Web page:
MOM BEHIND THE LABEL: How has COVID-19 restrictions over the last year and a half impacted ABA services for your clients and their families?
JENNIFER: It was definitely challenging. The restrictions disrupted our ability to provide regular in-person services. As a first step, we had to figure out ways to maintain continuity of care. We also had to be very flexible with the changing restrictions and dynamics. We had to be mindful of how client services and client lives were being disrupted. Everyone’s lives were disrupted, not just our direct clients, but their families, our team, everyone. For parents especially, they were suddenly being asked to juggle multiple roles. When we consider our services, it extends to the larger family unit. Our ability to provide quality services relies heavily on collaborating with the family as a whole. That means that our care and support extends beyond the child.
As such, we had to pivot and find creative ways to support our clients and their families. We had to take a lot of things into consideration as we pivoted--the needs of the client and family, and of course, the restrictions we had to work with. For example, we began using our online platform in a variety of different ways. We had to move our parent coaching sessions, parent meetings, interprofessional collaborations to exclusively teleconferencing methods (i.e., video conferencing, over the phone). For parent coaching, we utilized both synchronous and asynchronous methods. We also provided for direct online sessions to clients that were instructor-led, parent-led, or a combination of both depending on the skill-set of the client and the needs of the family. When we re-opened in-person services, we had to put in place new policies and procedures, including training and monitoring our team on proper cleaning and sanitization, physical distancing, wearing PPE, etc. At the end of the day, we came together as a team and made it happen.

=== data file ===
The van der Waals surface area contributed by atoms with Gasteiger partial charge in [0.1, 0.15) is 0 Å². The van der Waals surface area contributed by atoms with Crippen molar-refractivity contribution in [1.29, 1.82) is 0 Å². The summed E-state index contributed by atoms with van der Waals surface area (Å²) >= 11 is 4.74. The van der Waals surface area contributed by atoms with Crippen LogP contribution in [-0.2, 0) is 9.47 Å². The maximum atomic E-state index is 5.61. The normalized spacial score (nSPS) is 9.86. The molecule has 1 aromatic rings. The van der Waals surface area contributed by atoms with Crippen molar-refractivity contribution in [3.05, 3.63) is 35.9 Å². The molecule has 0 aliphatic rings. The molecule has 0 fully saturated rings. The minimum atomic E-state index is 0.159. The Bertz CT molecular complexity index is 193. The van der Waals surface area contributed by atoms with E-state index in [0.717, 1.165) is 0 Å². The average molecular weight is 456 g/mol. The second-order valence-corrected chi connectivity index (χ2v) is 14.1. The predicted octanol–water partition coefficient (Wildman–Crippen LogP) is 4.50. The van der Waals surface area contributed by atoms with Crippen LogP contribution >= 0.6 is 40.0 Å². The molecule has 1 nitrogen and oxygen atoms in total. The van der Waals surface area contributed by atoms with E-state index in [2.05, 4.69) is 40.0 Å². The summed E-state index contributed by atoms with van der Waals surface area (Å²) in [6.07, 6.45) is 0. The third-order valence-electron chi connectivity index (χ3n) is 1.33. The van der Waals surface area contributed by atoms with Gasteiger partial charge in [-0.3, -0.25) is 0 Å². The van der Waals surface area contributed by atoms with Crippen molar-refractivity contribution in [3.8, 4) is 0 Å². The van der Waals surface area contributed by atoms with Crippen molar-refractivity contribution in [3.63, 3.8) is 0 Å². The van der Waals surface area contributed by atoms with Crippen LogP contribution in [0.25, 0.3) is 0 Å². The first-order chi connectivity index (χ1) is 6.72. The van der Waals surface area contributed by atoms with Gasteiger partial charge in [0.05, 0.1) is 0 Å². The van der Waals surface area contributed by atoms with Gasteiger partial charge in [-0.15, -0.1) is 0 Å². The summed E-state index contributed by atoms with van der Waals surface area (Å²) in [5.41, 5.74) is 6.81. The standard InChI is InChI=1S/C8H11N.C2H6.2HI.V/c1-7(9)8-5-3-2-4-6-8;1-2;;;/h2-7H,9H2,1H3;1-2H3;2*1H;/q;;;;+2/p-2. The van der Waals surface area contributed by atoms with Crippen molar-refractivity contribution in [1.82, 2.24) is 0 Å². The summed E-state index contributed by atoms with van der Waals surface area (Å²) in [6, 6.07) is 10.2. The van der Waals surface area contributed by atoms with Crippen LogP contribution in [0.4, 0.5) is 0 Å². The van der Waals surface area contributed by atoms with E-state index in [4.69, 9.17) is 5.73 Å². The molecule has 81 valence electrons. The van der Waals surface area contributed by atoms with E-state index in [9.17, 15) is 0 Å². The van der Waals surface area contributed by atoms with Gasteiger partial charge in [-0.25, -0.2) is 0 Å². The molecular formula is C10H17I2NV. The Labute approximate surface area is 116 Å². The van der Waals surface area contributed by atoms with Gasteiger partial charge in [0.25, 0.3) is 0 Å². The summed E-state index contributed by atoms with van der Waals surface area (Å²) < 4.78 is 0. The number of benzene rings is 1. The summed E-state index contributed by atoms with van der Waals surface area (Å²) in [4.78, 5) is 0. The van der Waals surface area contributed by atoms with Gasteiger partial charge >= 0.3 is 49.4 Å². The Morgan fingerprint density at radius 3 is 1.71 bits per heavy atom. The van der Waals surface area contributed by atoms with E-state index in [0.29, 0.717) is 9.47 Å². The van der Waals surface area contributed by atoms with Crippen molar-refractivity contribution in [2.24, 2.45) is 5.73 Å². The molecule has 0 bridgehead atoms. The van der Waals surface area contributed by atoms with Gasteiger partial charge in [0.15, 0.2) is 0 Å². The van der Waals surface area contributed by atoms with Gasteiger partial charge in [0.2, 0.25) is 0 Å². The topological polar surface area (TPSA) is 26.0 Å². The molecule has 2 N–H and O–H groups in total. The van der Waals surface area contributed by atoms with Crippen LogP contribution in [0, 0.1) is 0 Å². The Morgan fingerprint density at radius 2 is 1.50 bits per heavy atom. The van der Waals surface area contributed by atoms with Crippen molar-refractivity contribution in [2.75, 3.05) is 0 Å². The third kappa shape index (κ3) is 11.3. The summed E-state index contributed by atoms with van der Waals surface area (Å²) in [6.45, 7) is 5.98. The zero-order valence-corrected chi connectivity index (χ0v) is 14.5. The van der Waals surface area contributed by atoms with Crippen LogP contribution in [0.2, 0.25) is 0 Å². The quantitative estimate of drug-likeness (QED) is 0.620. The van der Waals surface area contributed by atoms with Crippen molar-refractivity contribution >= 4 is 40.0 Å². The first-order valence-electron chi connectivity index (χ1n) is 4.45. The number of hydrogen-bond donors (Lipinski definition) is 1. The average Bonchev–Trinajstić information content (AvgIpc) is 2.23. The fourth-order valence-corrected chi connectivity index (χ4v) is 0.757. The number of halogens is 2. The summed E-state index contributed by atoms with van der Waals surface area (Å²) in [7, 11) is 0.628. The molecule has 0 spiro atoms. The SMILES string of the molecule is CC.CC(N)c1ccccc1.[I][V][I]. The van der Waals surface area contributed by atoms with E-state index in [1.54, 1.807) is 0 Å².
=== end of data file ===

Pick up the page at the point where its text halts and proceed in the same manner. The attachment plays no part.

MOM BEHIND THE LABEL: Have there been any positive impacts of the pivot to online servicing?
JENNIFER: Yes, definitely! We have seen an increase in parental involvement for one. Another positive impact was the ability to do programs that are more suitable for the home environment such as bathing, washing face, etc. We were also able to teach our kids skills related to online interactions and online learning (e.g., sustained attention).
MOM BEHIND THE LABEL: Have there been changes to how you support and communicate with clients and families since the COVID-19 pandemic?
JENNIFER: When Ontario went into full lockdown in April 2021, we had to move all our parent meetings, parent coaching sessions, and interprofessional collaborations online and/or rely on other telecommunication means (e.g., phone, email). (Prior to the pandemic, these were mostly done in-person and parents and other professionals were able to work directly with our team and the client). Of course, this came with a set of challenges, such as, the inability to jump in and support families through challenging situations in sessions. Instead, we would have to resort to supporting families through verbal coaching. It also made demonstrating and trying out new things with the client difficult. Not to mention, these modes of communication made it harder to build rapport, since we were missing out on non-verbal cues that make communication more meaningful. On the flip side, there were also benefits. For example, parent access to supervisors and setting up meetings has been made easier. We’ve also been able to have more frequent contacts with parents which has been very meaningful and so important too.
MOM BEHIND THE LABEL: What is your perspective as a clinical coordinator in the value building family-client relationships, especially during COVID-19?